Diamond Head Crater
History of Diamond Head Crater
Le’ahi (Diamond Head) was created 300,000 years ago during a single brief eruption. The crater covers 350 acres with its width being greater than its height. Le’ahi is the most recognized landmark in Hawaii, and was designated a National Natural Landmark in 1968. Diamond Head sits at the Eastern end of Waikiki beach, and was about 3 miles from the hotel (about an hour drive from the hotel in traffic).
In 1904, Diamond Head was purchased by the government and designated for military use. Fortification began in 1908 with the construction of gun emplacements and an entry tunnel through the North wall of the crater from Fort Ruger known as the Kaphaulu tunnel.
Batteries were built to house the coastal artillery. A total of five batteries were built at Diamond Head crater: Harlow (1910) on the northern exterior; Dodge and Hulings (1913) which tunnel through the eastern wall; Birkhimer (1916) which is largely below ground inside the crater; and Battery 407 (1943) which tunnels through the southern wall.
Fire Control Station Diamond Head was built at the summit between 1908-1910 and housed instruments and plotting rooms to direct artillery fire from several batteries.
From this observation station, observers could triangulate targets and aim the mortar fire from batteries Randolph (where the Fort DeRussy Military Museum is currently located) and Dudley at Fort DeRussy in Waikiki and Battery Harlow at Fort Ruger on the outer slopes of the crater.
Consisting of four levels, the exterior of the Fire Control Station was camouflaged with rubble embedded in the concrete. Slits on each level provided seaward viewing for potential sea and air attacks. A spiral staircase and ladders accessed the four levels and the summit. 2/3 of the way up to the fire control station, there are 99 VERY STEEP stairs to go up. At the top of the stairs there is a tunnel blasted through the crater wall to get to the observation point.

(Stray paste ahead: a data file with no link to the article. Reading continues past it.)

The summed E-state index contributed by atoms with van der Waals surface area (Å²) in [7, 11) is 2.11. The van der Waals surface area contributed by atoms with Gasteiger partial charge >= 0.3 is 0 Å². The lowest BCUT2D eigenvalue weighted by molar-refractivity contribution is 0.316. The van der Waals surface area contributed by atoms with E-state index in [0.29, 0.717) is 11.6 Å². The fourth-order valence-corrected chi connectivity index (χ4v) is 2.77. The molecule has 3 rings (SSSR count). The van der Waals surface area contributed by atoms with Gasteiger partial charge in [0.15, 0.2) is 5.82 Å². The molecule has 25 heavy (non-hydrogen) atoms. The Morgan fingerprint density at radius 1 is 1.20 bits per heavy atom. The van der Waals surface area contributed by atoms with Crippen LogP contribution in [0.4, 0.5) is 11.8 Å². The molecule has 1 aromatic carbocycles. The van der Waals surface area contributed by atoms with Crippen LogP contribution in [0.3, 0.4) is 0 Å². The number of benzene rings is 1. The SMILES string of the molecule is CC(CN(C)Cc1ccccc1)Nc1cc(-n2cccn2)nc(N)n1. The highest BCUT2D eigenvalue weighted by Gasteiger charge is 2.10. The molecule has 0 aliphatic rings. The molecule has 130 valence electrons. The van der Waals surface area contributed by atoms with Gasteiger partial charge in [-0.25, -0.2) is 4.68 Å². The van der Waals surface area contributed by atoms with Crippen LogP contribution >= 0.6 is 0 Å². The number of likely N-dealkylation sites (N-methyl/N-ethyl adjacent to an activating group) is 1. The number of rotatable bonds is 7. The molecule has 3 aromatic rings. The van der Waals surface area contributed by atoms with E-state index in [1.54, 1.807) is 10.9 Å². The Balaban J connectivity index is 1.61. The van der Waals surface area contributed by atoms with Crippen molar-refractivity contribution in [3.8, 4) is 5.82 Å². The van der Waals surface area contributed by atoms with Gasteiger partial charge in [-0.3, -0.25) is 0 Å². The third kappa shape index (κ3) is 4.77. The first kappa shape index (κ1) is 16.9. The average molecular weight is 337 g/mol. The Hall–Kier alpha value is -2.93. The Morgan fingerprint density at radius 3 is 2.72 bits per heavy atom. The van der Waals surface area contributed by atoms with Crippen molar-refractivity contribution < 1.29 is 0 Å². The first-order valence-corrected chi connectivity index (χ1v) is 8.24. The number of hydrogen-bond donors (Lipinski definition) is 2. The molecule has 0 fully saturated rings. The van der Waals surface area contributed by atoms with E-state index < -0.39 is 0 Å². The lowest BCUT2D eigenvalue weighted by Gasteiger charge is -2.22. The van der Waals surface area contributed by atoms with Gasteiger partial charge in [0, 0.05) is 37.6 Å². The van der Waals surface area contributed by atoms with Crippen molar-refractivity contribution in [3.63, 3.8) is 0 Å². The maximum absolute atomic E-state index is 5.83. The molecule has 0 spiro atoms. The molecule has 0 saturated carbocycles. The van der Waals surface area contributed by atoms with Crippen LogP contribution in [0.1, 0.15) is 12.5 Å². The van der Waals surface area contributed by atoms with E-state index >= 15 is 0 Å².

Additional coastal defense was provided by long range guns installed on the outer slopes and rim of the crater around 1915. Diamond Head was prepared to defend O’ahu from attack but no artillery was ever fired during the war.
The trail to the summit of Le’ahi was built in 1908 as part of the US Army Coastal Artillery defense system. Entering the crater from Fort Ruger, through Kapahulu tunnel. The trail scaled the steep interior western slopes of the crater to the summit. The dirt trail with numerous switchbacks was designed for mule and foot traffic. The mules hauled materials on this trail for construction of Fore Control Station Diamond Head at the summit. Other materials were hoisted from the crater floor by a winch and cable to a point along the trail. The Kahala Tunnel was built in the 1940s and is the public entrance to the crater. There is a pull-off half way up the volcano where you can pull your vehicle over and look along the coast. Here is the view east towards Koko Head. Here is Lana. Again. This is what it looks like if you look inward towards the center of the island.
It is 0.8 miles from the trailhead to the summit, and climbs 560 feet from the crater floor. The summit of the crater and the uppermost level of the Fire Control Station are at an elevation of 761 feet. Bunkers along the crater rim were built in 1915. At the summit, there is a map showing other points of interest relative to Diamond Head. There is a lighthouse at the base of the crater. From the summit looking southeast across the crater towards Koko Head. You can even see all the way to Honolulu and Waikiki from the top of the volcano.